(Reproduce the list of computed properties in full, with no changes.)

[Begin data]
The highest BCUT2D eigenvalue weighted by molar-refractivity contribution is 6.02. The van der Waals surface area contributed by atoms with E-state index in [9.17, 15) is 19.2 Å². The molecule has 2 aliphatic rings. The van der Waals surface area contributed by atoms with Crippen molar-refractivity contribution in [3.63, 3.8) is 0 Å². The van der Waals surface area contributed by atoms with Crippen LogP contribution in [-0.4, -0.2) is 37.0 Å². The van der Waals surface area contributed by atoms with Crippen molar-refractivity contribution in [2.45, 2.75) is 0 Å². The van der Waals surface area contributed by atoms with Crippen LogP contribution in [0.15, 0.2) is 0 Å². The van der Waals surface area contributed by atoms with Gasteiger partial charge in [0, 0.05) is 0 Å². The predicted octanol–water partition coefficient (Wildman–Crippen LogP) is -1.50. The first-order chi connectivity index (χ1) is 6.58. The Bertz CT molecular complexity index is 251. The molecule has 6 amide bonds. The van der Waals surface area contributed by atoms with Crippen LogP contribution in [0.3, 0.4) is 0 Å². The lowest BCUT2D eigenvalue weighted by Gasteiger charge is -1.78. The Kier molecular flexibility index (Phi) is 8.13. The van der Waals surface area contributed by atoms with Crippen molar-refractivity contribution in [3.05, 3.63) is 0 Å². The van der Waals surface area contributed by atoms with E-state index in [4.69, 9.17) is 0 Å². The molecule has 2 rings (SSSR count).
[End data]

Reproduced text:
The highest BCUT2D eigenvalue weighted by molar-refractivity contribution is 6.02. The van der Waals surface area contributed by atoms with E-state index in [9.17, 15) is 19.2 Å². The molecule has 2 aliphatic rings. The van der Waals surface area contributed by atoms with Crippen molar-refractivity contribution in [3.63, 3.8) is 0 Å². The van der Waals surface area contributed by atoms with Crippen LogP contribution in [-0.4, -0.2) is 37.0 Å². The van der Waals surface area contributed by atoms with Crippen molar-refractivity contribution in [2.45, 2.75) is 0 Å². The van der Waals surface area contributed by atoms with Crippen LogP contribution in [0.15, 0.2) is 0 Å². The van der Waals surface area contributed by atoms with Gasteiger partial charge in [0, 0.05) is 0 Å². The predicted octanol–water partition coefficient (Wildman–Crippen LogP) is -1.50. The first-order chi connectivity index (χ1) is 6.58. The Bertz CT molecular complexity index is 251. The molecule has 6 amide bonds. The van der Waals surface area contributed by atoms with Crippen LogP contribution in [0.3, 0.4) is 0 Å². The lowest BCUT2D eigenvalue weighted by Gasteiger charge is -1.78. The Kier molecular flexibility index (Phi) is 8.13. The van der Waals surface area contributed by atoms with Crippen molar-refractivity contribution in [3.05, 3.63) is 0 Å². The van der Waals surface area contributed by atoms with E-state index in [4.69, 9.17) is 0 Å². The molecule has 2 rings (SSSR count).